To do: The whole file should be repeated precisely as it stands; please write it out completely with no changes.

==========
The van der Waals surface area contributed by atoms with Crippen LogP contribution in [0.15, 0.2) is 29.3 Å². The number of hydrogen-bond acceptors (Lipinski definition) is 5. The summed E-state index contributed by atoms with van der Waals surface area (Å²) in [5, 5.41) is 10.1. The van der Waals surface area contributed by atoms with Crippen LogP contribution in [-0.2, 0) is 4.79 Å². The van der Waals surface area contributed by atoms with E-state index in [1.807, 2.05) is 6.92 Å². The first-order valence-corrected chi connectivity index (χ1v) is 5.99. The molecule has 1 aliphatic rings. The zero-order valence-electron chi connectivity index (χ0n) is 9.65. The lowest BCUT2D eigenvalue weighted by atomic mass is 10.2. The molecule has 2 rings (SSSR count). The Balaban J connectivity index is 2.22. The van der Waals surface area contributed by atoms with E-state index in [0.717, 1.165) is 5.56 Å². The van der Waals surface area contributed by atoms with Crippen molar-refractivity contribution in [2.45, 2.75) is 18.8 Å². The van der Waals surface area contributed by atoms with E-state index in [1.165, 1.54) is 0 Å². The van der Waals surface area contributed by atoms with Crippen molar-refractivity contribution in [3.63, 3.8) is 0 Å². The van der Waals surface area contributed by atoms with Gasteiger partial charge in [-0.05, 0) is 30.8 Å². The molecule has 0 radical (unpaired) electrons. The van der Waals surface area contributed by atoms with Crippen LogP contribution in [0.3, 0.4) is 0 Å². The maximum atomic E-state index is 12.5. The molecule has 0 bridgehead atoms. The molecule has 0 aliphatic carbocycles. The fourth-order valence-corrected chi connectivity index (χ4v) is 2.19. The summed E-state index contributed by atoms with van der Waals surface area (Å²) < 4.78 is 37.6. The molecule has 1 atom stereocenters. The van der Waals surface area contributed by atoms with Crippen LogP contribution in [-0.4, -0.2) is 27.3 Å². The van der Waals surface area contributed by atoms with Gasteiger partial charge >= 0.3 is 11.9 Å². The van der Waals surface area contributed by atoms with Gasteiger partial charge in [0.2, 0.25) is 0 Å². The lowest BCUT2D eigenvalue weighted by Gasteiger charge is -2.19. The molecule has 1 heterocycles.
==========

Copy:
The van der Waals surface area contributed by atoms with Crippen LogP contribution in [0.15, 0.2) is 29.3 Å². The number of hydrogen-bond acceptors (Lipinski definition) is 5. The summed E-state index contributed by atoms with van der Waals surface area (Å²) in [5, 5.41) is 10.1. The van der Waals surface area contributed by atoms with Crippen LogP contribution in [-0.2, 0) is 4.79 Å². The van der Waals surface area contributed by atoms with E-state index in [1.807, 2.05) is 6.92 Å². The first-order valence-corrected chi connectivity index (χ1v) is 5.99. The molecule has 1 aliphatic rings. The zero-order valence-electron chi connectivity index (χ0n) is 9.65. The lowest BCUT2D eigenvalue weighted by atomic mass is 10.2. The molecule has 2 rings (SSSR count). The Balaban J connectivity index is 2.22. The van der Waals surface area contributed by atoms with E-state index in [0.717, 1.165) is 5.56 Å². The van der Waals surface area contributed by atoms with Crippen molar-refractivity contribution in [2.45, 2.75) is 18.8 Å². The van der Waals surface area contributed by atoms with E-state index in [1.165, 1.54) is 0 Å². The van der Waals surface area contributed by atoms with Crippen molar-refractivity contribution in [3.63, 3.8) is 0 Å². The van der Waals surface area contributed by atoms with Gasteiger partial charge in [-0.05, 0) is 30.8 Å². The molecule has 0 radical (unpaired) electrons. The van der Waals surface area contributed by atoms with Crippen LogP contribution in [0.3, 0.4) is 0 Å². The maximum atomic E-state index is 12.5. The molecule has 0 bridgehead atoms. The molecule has 0 aliphatic carbocycles. The fourth-order valence-corrected chi connectivity index (χ4v) is 2.19. The summed E-state index contributed by atoms with van der Waals surface area (Å²) < 4.78 is 37.6. The molecule has 1 atom stereocenters. The van der Waals surface area contributed by atoms with Crippen LogP contribution in [-0.4, -0.2) is 27.3 Å². The van der Waals surface area contributed by atoms with Gasteiger partial charge >= 0.3 is 11.9 Å². The van der Waals surface area contributed by atoms with Gasteiger partial charge in [0.2, 0.25) is 0 Å². The lowest BCUT2D eigenvalue weighted by Gasteiger charge is -2.19. The molecule has 1 heterocycles.